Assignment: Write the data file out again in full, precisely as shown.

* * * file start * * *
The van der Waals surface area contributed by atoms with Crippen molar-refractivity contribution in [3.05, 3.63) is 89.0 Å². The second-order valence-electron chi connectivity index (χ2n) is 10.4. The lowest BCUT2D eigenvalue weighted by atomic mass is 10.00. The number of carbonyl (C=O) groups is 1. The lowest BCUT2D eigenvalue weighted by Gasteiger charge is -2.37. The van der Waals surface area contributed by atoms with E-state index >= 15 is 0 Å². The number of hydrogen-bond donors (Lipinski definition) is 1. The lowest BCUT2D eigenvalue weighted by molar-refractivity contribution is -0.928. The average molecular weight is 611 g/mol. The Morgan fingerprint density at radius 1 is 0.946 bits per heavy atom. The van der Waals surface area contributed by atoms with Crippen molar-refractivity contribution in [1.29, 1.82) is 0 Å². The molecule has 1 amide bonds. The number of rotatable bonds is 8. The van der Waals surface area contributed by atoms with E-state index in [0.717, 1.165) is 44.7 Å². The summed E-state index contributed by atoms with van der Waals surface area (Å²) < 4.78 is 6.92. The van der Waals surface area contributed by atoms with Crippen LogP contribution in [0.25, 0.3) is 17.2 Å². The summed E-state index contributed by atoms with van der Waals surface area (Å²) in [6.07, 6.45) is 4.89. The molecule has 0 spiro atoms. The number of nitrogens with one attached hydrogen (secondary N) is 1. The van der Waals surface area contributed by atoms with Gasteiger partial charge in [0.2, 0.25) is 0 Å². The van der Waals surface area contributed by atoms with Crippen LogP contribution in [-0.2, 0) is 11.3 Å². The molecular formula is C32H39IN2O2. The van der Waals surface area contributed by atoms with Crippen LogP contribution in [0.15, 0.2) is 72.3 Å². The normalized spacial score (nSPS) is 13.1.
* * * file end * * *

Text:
The van der Waals surface area contributed by atoms with Crippen molar-refractivity contribution in [3.05, 3.63) is 89.0 Å². The second-order valence-electron chi connectivity index (χ2n) is 10.4. The lowest BCUT2D eigenvalue weighted by atomic mass is 10.00. The number of carbonyl (C=O) groups is 1. The lowest BCUT2D eigenvalue weighted by Gasteiger charge is -2.37. The van der Waals surface area contributed by atoms with E-state index >= 15 is 0 Å². The number of hydrogen-bond donors (Lipinski definition) is 1. The lowest BCUT2D eigenvalue weighted by molar-refractivity contribution is -0.928. The average molecular weight is 611 g/mol. The Morgan fingerprint density at radius 1 is 0.946 bits per heavy atom. The van der Waals surface area contributed by atoms with Crippen molar-refractivity contribution in [1.29, 1.82) is 0 Å². The molecule has 1 amide bonds. The number of rotatable bonds is 8. The van der Waals surface area contributed by atoms with E-state index in [0.717, 1.165) is 44.7 Å². The summed E-state index contributed by atoms with van der Waals surface area (Å²) < 4.78 is 6.92. The van der Waals surface area contributed by atoms with Crippen LogP contribution in [0.25, 0.3) is 17.2 Å². The summed E-state index contributed by atoms with van der Waals surface area (Å²) in [6.07, 6.45) is 4.89. The molecule has 0 spiro atoms. The number of nitrogens with one attached hydrogen (secondary N) is 1. The van der Waals surface area contributed by atoms with Gasteiger partial charge in [0.2, 0.25) is 0 Å². The van der Waals surface area contributed by atoms with Crippen LogP contribution in [-0.2, 0) is 11.3 Å². The molecular formula is C32H39IN2O2. The van der Waals surface area contributed by atoms with Crippen LogP contribution in [0.15, 0.2) is 72.3 Å². The normalized spacial score (nSPS) is 13.1.